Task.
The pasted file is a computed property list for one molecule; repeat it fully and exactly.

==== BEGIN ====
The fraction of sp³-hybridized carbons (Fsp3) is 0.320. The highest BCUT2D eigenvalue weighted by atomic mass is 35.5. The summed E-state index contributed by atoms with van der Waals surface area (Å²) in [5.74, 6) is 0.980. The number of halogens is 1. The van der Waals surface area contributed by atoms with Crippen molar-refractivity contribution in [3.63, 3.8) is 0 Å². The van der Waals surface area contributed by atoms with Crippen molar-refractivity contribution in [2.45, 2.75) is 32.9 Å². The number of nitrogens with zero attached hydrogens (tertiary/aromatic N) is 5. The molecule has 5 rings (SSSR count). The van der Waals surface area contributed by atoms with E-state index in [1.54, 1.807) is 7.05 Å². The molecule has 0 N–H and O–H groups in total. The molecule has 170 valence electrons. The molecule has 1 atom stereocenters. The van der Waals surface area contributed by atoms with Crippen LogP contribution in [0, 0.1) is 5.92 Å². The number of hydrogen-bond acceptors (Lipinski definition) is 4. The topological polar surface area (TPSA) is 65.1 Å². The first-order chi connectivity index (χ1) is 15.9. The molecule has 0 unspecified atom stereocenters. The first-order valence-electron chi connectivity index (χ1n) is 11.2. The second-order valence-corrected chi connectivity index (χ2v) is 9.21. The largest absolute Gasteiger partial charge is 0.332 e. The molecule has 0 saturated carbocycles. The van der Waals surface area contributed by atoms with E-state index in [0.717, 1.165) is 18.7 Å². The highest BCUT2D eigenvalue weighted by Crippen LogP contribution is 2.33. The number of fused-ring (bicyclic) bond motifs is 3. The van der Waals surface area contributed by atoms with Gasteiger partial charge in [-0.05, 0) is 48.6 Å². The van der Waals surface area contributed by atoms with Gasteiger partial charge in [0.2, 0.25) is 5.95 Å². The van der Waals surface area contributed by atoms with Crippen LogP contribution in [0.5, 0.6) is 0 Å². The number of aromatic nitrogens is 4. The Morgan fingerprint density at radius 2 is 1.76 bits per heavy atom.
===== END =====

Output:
The fraction of sp³-hybridized carbons (Fsp3) is 0.320. The highest BCUT2D eigenvalue weighted by atomic mass is 35.5. The summed E-state index contributed by atoms with van der Waals surface area (Å²) in [5.74, 6) is 0.980. The number of halogens is 1. The van der Waals surface area contributed by atoms with Crippen molar-refractivity contribution in [3.63, 3.8) is 0 Å². The van der Waals surface area contributed by atoms with Crippen molar-refractivity contribution in [2.45, 2.75) is 32.9 Å². The number of nitrogens with zero attached hydrogens (tertiary/aromatic N) is 5. The molecule has 5 rings (SSSR count). The van der Waals surface area contributed by atoms with E-state index in [1.54, 1.807) is 7.05 Å². The molecule has 0 N–H and O–H groups in total. The molecule has 170 valence electrons. The molecule has 1 atom stereocenters. The van der Waals surface area contributed by atoms with Crippen LogP contribution in [0, 0.1) is 5.92 Å². The number of hydrogen-bond acceptors (Lipinski definition) is 4. The topological polar surface area (TPSA) is 65.1 Å². The first-order chi connectivity index (χ1) is 15.9. The molecule has 0 unspecified atom stereocenters. The first-order valence-electron chi connectivity index (χ1n) is 11.2. The second-order valence-corrected chi connectivity index (χ2v) is 9.21. The largest absolute Gasteiger partial charge is 0.332 e. The molecule has 0 saturated carbocycles. The van der Waals surface area contributed by atoms with E-state index in [0.717, 1.165) is 18.7 Å². The highest BCUT2D eigenvalue weighted by Crippen LogP contribution is 2.33. The number of fused-ring (bicyclic) bond motifs is 3. The van der Waals surface area contributed by atoms with Gasteiger partial charge in [-0.05, 0) is 48.6 Å². The van der Waals surface area contributed by atoms with Gasteiger partial charge in [0.2, 0.25) is 5.95 Å². The van der Waals surface area contributed by atoms with Crippen LogP contribution in [0.5, 0.6) is 0 Å². The number of aromatic nitrogens is 4. The Morgan fingerprint density at radius 2 is 1.76 bits per heavy atom.